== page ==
Haven’t we been here before?
Slay The Spire has certainly earned its legacy as one of the best deck-builder roguelikes out there, achieving the landmark of over 1.5 million copies sold around this time last year. Its ever-changing nature and meticulous design lure you into the “just one more run” loophole almost immediately, and there’s no other game quite like it. That being said, its influence has certainly reached other titles in the genre, which is perfect for those looking for something new that’s just as engaging to play.
One of the most intriguing elements it introduced is the map. Roguelikes (or roguelites, take your pick) such as Enter The Gungeon and The Binding of Isaac, present procedurally generated levels, but the main structure usually remains the same, you just venture deeper. Rooms are all different, and visiting them tends to be a seamless experience, though you don’t usually know what to expect. A mini-boss might be waiting inside, or maybe that one room that you left unchecked all the way across the map doesn’t have an exciting reward for you after all.
The map in Slay The Spire, on the other hand, streamlines everything that’s ahead of you clearly, without giving away any surprises. Question marks are only left for secret rooms; there’s a set icon for each room, whether it might be holding regular or elite enemies, treasure, shops, or a bonfire to help you recover or become stronger. The catch is that you don’t know exactly what to expect in each, since everything is random, and picking a room is a daunting decision to make. You’re not just choosing your next step in the dungeon but also limiting which rooms you can pick from up until the final boss. Clicking a treasure room might be tempting, but you might end up facing three consecutive elite enemy rooms if you don’t scout ahead beforehand.
A Good Cadence Is Essential
Warlander from Clock Drive Games takes a similar approach, but it takes the formula into that of an action game. Intertwining both genres sounds like an odd premise, dividing said action into small chunks, but it’s an interesting take. While in the Hand of Fate series combat sequences were mostly tied to luck and narrative choices, Warlander lets you know what to expect before it happens. This, in turn, allows you to decide what the best course to follow is. Other games such as Nowhere Prophet and the recent One Step From Eden have also iterated on this initial concept, though Nowhere Prophet is a case of simultaneous invention of sorts, as it was actually in development before Slay the Spire released.
Necronator: Dead Wrong puts you in the shoes of a villain, and it essentially builds on the foundation of many of the concepts from Slay The Spire, from its deck-building nature to the way it presents the map, but the gameplay is completely different. It’s a real-time micro-strategy game where you guide an army of undead minions through different levels, conquering villages and just wreaking havoc all around. Each of these minions is a card though, and you can add to them or upgrade them as you progress through the game. The pace, however, demands significantly more planning when it comes to reacting to enemy attacks, as the action never stops.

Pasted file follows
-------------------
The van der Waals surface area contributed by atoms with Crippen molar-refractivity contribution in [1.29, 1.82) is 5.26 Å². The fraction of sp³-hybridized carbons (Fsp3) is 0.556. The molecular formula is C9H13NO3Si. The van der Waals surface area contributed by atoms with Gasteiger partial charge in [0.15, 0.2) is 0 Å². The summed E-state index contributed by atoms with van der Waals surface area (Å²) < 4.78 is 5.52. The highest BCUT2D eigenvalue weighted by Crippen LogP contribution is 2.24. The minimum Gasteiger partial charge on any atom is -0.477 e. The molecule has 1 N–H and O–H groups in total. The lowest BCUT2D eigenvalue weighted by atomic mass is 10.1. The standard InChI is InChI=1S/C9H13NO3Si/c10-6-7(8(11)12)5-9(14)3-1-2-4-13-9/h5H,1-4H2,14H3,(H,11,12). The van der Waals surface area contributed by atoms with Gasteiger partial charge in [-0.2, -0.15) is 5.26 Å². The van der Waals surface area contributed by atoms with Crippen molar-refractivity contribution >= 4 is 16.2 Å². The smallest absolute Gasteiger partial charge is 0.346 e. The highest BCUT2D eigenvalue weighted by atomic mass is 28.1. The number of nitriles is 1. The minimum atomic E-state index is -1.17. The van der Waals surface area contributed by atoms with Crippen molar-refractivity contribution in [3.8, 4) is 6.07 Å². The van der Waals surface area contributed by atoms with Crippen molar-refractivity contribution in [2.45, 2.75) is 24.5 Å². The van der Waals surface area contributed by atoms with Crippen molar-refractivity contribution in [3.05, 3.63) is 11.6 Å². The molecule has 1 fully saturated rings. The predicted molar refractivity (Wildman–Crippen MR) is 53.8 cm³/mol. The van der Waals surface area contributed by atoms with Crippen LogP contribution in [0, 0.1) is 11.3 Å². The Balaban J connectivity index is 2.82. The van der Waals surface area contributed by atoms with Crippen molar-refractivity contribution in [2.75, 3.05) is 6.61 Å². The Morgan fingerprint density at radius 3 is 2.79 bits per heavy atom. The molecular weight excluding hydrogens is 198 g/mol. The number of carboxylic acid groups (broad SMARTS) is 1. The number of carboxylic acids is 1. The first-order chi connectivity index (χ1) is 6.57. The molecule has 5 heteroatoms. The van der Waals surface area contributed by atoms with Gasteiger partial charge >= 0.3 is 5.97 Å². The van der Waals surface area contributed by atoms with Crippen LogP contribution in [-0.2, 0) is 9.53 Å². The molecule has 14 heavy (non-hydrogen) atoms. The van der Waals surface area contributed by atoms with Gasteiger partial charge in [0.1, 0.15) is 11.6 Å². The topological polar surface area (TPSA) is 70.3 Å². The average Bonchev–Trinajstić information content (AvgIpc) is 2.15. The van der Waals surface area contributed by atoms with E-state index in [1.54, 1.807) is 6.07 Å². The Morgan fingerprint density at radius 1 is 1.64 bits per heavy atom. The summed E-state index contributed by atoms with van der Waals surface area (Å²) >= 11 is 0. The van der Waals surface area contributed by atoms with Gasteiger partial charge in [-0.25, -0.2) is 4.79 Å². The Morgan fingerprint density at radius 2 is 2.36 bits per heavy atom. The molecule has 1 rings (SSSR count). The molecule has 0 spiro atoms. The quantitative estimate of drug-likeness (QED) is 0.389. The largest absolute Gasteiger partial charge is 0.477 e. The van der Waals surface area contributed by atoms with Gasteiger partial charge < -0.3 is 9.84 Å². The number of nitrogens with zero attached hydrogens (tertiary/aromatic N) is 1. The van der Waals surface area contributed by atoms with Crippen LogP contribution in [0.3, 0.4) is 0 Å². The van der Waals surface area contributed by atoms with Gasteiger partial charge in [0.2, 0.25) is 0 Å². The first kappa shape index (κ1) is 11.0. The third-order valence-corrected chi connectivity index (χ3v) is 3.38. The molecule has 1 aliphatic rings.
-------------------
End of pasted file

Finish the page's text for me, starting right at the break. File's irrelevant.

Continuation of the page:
Speaking of pace, One Step From Eden is a prime example of another completely different experience that still maintains the design ideas that make the deckbuilding subgenre so interesting, and polished, throughout its short but rapidly evolving life cycle. It introduces itself as a hybrid between Slay The Spire and the Mega Man Battle Network series, but goes one step (sorry) beyond by presenting some unique twists.
It’s A Trap (Room)
The characters you choose, for example, are also present in runs as bosses. Said bosses also become increasingly difficult to beat as you venture further into a run, even gaining different attacks. Strategy is key once more, especially when it comes to choosing whether to spare or erase them from the run entirely. If you pick the former, they will reward you with healing, and there’s a chance that they will appear later on to aid you in combat, such as preventing a fatal blow. If you decide to kill them off instead, then you’ll be rewarded with a powerful artifact. Your decisions also affect the ending you get, as well as some of the unlocks too.
Something that I would personally love to see more of in the genre is the ability to “practice” with your new attacks and skills. After gaining a couple more cards for your deck, and right before choosing a path ahead, you’re free to experiment with your current build and see how it would work out in upcoming fights. It’s a small detail, but it can make a huge difference when you’re either starting out with a character you don’t know very well, or if you’re half an hour into a run and took a risk adding a new card, unsure of whether or not it’s the best decision ever or you just jeopardized your carefully crafted deck and have ruined your run.
This subgenre is still growing in different ways, and it’s intriguing to see how many elements first introduced in it, are appearing in completely different experiences. Slay The Spire certainly learned from past lessons, and it’s now leaving its new techniques and lessons for upcoming games. The key seems to be keeping each run entertaining for players, whether it’s their first run or their hundredth. Just try not to fall into the trap of a treasure room; you should never trust a treasure chest.
Diego is a freelance journalist from Argentina and a frustrated bassist. He learned English thanks to video games and is probably listening to music right now, or procrastinating on Twitter.